We have heard for some time now about the so-called “digital coins” or “cryptocurrencies,” and of all the technology that surrounds them, vaguely summarized on what they call “digital mining,” but some of the myths that have been created around this economic evolution, which is becoming more and more present in the globalized economy, have not been cleared up. Therefore, we are going to review some myths that have been established about cryptocurrencies, and the realities which refute these incorrect concepts.
Myth 1: They are unsafe because they have no regulations.
Nothing could be further from the truth. More than 20 countries have established a legal framework for handling cryptocurrencies, including the creation of their own digital currencies, as is the case of Venezuela and its “Petro” cryptocurrency; they have even encouraged trade through these means of payment, facilitating customs or tax procedures for those commercial agents that use them.
Myth 2: They are only used by bankers or tech experts.
Not necessarily, because operations in the cryptocurrency market are developed on very intuitive platforms, which are not associated with traditional “stock exchanges” and which, as they have evolved, have become accessible to anyone interested in investing, for which the platforms themselves provide the tools to learn about and adapt to the cryptocurrency market.
Myth 3: Their true value is not known.
As mentioned, cryptocurrency trading platforms report “in real time” about the price of each of the approximately 4,000 existing digital species, whose fluctuation is given by the law of supply and demand, as in any good or commodity traded on the stock exchanges.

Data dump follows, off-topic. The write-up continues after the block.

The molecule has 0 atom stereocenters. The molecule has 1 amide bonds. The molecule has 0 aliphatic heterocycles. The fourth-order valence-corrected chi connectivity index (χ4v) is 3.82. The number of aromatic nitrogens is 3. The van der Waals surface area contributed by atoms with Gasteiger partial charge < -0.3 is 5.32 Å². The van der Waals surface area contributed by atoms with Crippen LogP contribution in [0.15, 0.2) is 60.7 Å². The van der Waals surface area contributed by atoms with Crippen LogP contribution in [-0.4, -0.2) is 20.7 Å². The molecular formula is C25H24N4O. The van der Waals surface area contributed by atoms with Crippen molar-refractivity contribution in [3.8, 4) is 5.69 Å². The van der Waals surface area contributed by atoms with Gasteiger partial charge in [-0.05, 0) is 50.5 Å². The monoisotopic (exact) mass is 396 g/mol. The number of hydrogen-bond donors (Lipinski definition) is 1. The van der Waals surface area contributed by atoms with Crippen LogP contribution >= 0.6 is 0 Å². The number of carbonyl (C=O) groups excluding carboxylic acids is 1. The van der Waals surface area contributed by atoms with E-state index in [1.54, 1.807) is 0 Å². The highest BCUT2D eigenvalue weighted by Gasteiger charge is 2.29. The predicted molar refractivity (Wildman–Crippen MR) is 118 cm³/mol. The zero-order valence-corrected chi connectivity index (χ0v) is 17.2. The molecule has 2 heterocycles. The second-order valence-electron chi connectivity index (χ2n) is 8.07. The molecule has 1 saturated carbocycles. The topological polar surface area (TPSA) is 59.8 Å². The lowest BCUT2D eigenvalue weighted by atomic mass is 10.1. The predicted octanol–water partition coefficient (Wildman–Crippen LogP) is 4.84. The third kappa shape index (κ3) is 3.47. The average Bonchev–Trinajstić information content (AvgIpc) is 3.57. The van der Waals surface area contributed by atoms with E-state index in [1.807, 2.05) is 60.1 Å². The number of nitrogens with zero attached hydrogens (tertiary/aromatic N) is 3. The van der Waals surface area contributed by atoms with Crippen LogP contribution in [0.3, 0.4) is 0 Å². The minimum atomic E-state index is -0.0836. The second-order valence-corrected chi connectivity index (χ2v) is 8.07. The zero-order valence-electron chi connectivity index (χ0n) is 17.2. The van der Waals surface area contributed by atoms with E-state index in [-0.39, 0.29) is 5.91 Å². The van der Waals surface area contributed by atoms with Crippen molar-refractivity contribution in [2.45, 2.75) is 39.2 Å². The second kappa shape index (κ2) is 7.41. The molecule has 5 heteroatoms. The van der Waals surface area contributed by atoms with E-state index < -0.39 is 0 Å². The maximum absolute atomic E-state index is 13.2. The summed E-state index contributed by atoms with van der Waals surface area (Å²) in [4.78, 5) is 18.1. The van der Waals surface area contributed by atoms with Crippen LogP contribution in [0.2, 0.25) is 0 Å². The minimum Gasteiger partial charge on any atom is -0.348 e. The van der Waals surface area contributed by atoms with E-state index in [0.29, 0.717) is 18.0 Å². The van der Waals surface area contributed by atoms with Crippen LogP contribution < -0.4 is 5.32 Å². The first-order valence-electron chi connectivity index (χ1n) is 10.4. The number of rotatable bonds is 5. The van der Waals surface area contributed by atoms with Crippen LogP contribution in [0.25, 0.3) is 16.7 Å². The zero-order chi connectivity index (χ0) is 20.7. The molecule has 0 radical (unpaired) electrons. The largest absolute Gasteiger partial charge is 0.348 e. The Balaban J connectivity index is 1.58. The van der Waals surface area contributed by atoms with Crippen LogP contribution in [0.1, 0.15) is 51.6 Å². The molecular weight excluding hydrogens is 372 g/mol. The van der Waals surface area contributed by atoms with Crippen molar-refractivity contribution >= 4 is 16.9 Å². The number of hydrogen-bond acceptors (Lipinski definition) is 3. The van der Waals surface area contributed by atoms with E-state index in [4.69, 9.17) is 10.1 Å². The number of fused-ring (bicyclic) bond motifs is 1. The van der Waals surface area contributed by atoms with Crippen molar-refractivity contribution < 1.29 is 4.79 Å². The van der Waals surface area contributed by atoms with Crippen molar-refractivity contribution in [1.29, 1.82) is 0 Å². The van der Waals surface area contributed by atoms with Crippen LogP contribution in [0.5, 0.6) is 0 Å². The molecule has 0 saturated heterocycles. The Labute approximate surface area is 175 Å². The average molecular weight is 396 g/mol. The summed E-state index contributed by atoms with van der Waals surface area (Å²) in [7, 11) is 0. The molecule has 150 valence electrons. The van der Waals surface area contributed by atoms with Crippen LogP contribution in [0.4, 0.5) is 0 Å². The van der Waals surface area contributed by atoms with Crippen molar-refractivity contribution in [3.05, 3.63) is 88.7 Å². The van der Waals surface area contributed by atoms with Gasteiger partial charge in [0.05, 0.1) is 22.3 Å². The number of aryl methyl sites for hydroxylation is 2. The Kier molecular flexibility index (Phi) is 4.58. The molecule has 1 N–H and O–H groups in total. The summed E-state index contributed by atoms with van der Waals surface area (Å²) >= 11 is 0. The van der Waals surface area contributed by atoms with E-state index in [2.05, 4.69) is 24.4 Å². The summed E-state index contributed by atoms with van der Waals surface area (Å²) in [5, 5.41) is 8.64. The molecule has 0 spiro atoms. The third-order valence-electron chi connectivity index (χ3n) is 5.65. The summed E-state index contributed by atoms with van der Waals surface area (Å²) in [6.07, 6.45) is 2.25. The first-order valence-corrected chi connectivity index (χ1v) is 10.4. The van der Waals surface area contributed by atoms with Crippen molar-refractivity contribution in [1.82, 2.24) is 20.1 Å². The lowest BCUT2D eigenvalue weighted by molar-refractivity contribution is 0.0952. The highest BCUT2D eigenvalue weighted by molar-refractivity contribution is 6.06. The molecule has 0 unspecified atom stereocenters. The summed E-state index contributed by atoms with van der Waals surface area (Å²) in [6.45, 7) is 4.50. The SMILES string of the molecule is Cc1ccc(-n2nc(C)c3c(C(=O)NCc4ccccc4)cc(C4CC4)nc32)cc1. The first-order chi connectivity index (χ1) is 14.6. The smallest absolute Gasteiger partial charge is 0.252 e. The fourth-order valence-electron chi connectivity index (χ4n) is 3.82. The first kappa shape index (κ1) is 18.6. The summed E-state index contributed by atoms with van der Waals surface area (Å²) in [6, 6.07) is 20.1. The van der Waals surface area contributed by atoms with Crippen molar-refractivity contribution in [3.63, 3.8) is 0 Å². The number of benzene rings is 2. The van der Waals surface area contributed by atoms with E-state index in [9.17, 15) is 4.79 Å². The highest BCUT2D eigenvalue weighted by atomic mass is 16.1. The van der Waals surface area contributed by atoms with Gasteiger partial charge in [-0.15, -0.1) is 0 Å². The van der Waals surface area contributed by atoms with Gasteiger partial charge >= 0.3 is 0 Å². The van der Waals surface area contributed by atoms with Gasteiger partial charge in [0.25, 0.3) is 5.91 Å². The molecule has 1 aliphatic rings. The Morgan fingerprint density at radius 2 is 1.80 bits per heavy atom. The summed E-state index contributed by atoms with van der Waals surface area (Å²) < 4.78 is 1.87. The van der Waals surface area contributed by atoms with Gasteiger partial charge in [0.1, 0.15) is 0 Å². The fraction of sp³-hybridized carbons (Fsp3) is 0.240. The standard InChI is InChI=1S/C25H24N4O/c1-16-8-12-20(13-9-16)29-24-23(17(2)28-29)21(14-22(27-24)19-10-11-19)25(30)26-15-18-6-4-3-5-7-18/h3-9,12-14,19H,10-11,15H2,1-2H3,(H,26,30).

Myth 4: They remind us of pyramid schemes, so they are fraudulent.
Nothing could be further from the truth, since, as already mentioned, their commercialization is direct, with the platform or application used essentially serving as a secure funds transfer protocol; in some isolated cases, they have been used for money laundering, but the same protocol that controls the operations has served to identify and control these particular cases.
Myth 5: They can be easily faked.
Due to the process with which cryptocurrencies are created, by means of the so-called “Blockchains,” they are virtually impossible to counterfeit. At the same time, the applications on which the transactions are developed guarantee the veracity, transparency, and execution of these.
Myth 6: The cryptocurrency market is volatile and can lead to bankruptcy.
Like any stock market, subject to the law of supply and demand, the corresponding cryptocurrencies may suffer fluctuations, but on the contrary to other types of commercial property, such as business shares, cryptocurrencies have a solid digital support; everything will depend on the investment and the reward sought, which implies a large profit or a terrible loss.
Myth 7: Personal information can be exposed.